January 27, 2022

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Former Commander of Naval Station Guantanamo Bay Sentenced to Prison

15 min read
<div>A former Commander of Naval Station Guantanamo Bay (GTMO) was sentenced to 24 months in federal prison following his multiple convictions of obstructing justice and making false statements, in connection with the death of a civilian at the naval base.</div>

A former Commander of Naval Station Guantanamo Bay (GTMO) was sentenced to 24 months in federal prison following his multiple convictions of obstructing justice and making false statements, in connection with the death of a civilian at the naval base.

Following a five- day trial, on Jan. 17, 2020, a federal jury in the Middle District of Florida convicted Captain John Nettleton, 53, of Jacksonville, Florida, of two counts of obstruction of justice, one count of conealment of material facts, one count of falsification of records, and two counts of making false statements, all related to his actions during the Navy’s investigation of the death of Christopher M. Tur, the Loss Prevention Safety Manager at GTMO’s Naval Exchange. 

Nettleton was sentenced by U.S. District Judge Timothy J. Corrigan who also ordered Nettleton to serve one year of supervised release.

Tur, 42, was found drowned in the waters of Guantanmo Bay on Jan. 11, 2015.  An autopsy revealed that Tur had suffered injuries prior to his drowning.  At the time of Tur’s death, Nettleton was the commanding officer of GTMO.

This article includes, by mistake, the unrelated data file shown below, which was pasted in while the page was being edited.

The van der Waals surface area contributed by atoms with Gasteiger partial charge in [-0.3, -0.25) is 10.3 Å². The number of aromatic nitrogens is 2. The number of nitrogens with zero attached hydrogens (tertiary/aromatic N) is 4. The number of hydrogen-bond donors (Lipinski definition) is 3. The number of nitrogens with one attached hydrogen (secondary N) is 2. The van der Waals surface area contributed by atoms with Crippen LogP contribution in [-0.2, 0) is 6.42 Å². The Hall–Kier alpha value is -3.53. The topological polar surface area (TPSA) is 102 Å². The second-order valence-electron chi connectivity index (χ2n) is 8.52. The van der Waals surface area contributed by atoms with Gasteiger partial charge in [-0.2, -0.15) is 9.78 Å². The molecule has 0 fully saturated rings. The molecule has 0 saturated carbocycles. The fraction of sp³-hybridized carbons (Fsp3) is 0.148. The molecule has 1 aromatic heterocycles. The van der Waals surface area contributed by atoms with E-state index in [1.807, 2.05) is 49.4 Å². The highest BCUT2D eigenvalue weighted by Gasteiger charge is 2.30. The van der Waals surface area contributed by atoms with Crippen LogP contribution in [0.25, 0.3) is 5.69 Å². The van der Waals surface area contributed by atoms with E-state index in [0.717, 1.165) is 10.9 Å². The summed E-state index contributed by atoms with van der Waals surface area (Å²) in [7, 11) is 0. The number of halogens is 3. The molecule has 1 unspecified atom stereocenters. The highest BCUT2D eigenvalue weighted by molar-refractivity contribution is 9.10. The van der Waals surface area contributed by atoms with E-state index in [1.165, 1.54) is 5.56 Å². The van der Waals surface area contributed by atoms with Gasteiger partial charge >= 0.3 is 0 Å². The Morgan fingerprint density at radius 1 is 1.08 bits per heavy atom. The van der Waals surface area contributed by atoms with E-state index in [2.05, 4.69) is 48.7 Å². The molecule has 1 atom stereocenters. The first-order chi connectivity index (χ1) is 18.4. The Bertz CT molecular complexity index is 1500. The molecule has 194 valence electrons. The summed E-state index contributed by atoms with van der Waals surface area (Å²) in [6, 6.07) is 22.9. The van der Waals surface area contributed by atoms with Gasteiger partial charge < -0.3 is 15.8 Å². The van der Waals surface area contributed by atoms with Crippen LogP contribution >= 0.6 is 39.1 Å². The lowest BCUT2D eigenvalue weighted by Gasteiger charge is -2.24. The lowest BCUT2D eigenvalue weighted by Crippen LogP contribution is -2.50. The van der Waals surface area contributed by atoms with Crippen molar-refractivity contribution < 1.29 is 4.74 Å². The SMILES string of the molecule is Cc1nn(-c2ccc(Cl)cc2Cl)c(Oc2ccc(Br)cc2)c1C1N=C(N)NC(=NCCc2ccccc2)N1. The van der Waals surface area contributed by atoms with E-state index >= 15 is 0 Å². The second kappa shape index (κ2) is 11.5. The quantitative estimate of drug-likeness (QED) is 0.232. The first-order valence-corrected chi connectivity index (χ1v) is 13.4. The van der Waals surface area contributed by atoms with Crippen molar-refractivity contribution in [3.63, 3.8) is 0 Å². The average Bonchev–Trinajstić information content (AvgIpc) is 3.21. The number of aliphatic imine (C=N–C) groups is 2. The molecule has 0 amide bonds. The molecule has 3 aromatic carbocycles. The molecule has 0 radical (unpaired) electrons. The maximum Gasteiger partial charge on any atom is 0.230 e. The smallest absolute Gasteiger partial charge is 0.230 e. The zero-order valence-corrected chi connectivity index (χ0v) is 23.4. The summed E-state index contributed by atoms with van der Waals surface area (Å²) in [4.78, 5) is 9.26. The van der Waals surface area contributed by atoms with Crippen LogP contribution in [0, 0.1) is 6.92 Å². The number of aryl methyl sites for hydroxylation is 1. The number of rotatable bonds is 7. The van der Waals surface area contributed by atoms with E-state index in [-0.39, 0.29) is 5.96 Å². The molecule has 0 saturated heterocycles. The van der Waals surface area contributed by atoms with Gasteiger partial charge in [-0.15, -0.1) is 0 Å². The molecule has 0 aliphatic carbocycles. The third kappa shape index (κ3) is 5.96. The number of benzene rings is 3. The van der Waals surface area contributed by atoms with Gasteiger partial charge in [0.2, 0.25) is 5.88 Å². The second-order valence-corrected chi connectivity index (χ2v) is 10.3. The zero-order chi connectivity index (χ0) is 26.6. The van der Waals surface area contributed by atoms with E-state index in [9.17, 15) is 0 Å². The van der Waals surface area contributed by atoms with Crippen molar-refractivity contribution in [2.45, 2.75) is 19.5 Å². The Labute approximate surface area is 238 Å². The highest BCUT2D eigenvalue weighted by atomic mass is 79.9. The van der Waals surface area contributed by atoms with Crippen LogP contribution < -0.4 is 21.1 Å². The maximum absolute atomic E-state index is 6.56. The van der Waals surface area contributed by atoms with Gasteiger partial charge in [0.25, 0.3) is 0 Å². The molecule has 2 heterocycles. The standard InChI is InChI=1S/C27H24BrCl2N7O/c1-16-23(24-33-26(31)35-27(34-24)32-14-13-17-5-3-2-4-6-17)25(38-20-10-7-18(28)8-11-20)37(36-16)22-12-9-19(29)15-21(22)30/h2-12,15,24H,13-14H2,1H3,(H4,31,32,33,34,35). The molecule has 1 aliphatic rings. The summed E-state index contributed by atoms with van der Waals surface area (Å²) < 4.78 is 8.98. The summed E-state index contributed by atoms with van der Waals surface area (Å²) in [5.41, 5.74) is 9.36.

“Nettleton misled and obstructed the investigators attempting to determine what happened to Mr. Tur, and this sentence ensures that he will pay a heavy price,” said Acting Assistant Attorney General Brian C. Rabbitt of the Justice Department’s Criminal Division.  “That price, however, pales in comparison to that paid by the family of Mr. Tur, whose pain was compounded by Nettleton’s actions.  The Department of Justice was proud to work closely with the Naval Criminal Investigative Service (NCIS) to hold Nettleton accountable for his obstruction, concealment, and false statements.”

“By deliberately misleading NCIS in the search for Mr. Tur and the ensuing investigation into the circumstances of his death, Captain Nettleton delayed justice and wasted valuable Department of the Navy resources,” said Special Agent in Charge Thomas Cannizzo of the NCIS Southeast Field Office.  “NCIS is dedicated to holding accountable those who unlawfully impede investigations.”

The facts developed at trial showed that Tur confronted Nettleton at a party at the GTMO Officers’ Club on Jan. 9, 2015, with allegations that Nettleton and Tur’s spouse had engaged in an extramarital affair.  Later that same evening, Tur went to Nettleton’s residence and a physical altercation ensued that left Tur injured.  Tur was reported missing on Jan. 10, 2015, by other residents of GTMO.  Despite knowing that Tur had been at his residence and injured during the altercation, Nettleton falsely informed his superior officers and other Navy personnel that Tur had last been seen at the Officer’s Club the night before.  Nettleton also did not report that Tur had accused him of the extramarital affair, that Nettleton and Tur had engaged in a physical altercation at Nettleton’s residence, or that Tur had been injured.  Nettleton persisted in this concealment and these false statements as the search for Tur and then the investigation into the circumstances of his death continued.

NCIS investigated the case and Deputy Chiefs Todd Gee and Peter M. Nothstein of the Criminal Division’s Public Integrity Section prosecuted the case.

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